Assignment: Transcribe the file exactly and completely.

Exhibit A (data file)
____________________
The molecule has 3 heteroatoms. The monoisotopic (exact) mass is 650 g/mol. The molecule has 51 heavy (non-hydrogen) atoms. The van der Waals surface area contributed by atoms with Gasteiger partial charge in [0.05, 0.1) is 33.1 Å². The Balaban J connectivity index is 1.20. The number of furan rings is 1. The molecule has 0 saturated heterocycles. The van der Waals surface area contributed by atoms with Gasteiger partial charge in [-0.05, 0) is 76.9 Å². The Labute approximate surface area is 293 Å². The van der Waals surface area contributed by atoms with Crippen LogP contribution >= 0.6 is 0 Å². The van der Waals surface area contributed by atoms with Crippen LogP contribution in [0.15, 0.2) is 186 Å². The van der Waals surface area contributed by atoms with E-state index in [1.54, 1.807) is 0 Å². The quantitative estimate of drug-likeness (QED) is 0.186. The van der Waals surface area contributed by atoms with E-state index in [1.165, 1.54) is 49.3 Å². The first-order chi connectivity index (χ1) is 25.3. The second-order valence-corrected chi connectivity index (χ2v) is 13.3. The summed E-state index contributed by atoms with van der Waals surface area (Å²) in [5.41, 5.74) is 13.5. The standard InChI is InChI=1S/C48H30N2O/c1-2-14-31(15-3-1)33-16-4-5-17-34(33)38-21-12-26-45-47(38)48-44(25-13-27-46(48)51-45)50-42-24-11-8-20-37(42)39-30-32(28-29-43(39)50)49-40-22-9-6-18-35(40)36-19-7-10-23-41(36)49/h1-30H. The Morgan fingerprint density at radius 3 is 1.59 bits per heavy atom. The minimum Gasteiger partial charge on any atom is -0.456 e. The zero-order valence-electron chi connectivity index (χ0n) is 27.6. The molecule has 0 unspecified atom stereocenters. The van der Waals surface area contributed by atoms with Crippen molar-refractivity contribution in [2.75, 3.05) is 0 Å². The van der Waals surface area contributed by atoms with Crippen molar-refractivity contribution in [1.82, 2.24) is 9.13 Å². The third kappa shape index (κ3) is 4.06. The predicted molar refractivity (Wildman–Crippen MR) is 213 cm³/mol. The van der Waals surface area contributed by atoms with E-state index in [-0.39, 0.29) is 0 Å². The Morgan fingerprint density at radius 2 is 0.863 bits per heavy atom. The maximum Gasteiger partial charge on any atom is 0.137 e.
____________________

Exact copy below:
The molecule has 3 heteroatoms. The monoisotopic (exact) mass is 650 g/mol. The molecule has 51 heavy (non-hydrogen) atoms. The van der Waals surface area contributed by atoms with Gasteiger partial charge in [0.05, 0.1) is 33.1 Å². The Balaban J connectivity index is 1.20. The number of furan rings is 1. The molecule has 0 saturated heterocycles. The van der Waals surface area contributed by atoms with Gasteiger partial charge in [-0.05, 0) is 76.9 Å². The Labute approximate surface area is 293 Å². The van der Waals surface area contributed by atoms with Crippen LogP contribution >= 0.6 is 0 Å². The van der Waals surface area contributed by atoms with Crippen LogP contribution in [0.15, 0.2) is 186 Å². The van der Waals surface area contributed by atoms with E-state index in [1.54, 1.807) is 0 Å². The quantitative estimate of drug-likeness (QED) is 0.186. The van der Waals surface area contributed by atoms with E-state index in [1.165, 1.54) is 49.3 Å². The first-order chi connectivity index (χ1) is 25.3. The second-order valence-corrected chi connectivity index (χ2v) is 13.3. The summed E-state index contributed by atoms with van der Waals surface area (Å²) in [5.41, 5.74) is 13.5. The standard InChI is InChI=1S/C48H30N2O/c1-2-14-31(15-3-1)33-16-4-5-17-34(33)38-21-12-26-45-47(38)48-44(25-13-27-46(48)51-45)50-42-24-11-8-20-37(42)39-30-32(28-29-43(39)50)49-40-22-9-6-18-35(40)36-19-7-10-23-41(36)49/h1-30H. The Morgan fingerprint density at radius 3 is 1.59 bits per heavy atom. The minimum Gasteiger partial charge on any atom is -0.456 e. The zero-order valence-electron chi connectivity index (χ0n) is 27.6. The molecule has 0 unspecified atom stereocenters. The van der Waals surface area contributed by atoms with Crippen molar-refractivity contribution in [2.75, 3.05) is 0 Å². The van der Waals surface area contributed by atoms with Crippen molar-refractivity contribution in [1.82, 2.24) is 9.13 Å². The third kappa shape index (κ3) is 4.06. The predicted molar refractivity (Wildman–Crippen MR) is 213 cm³/mol. The van der Waals surface area contributed by atoms with E-state index in [-0.39, 0.29) is 0 Å². The Morgan fingerprint density at radius 2 is 0.863 bits per heavy atom. The maximum Gasteiger partial charge on any atom is 0.137 e.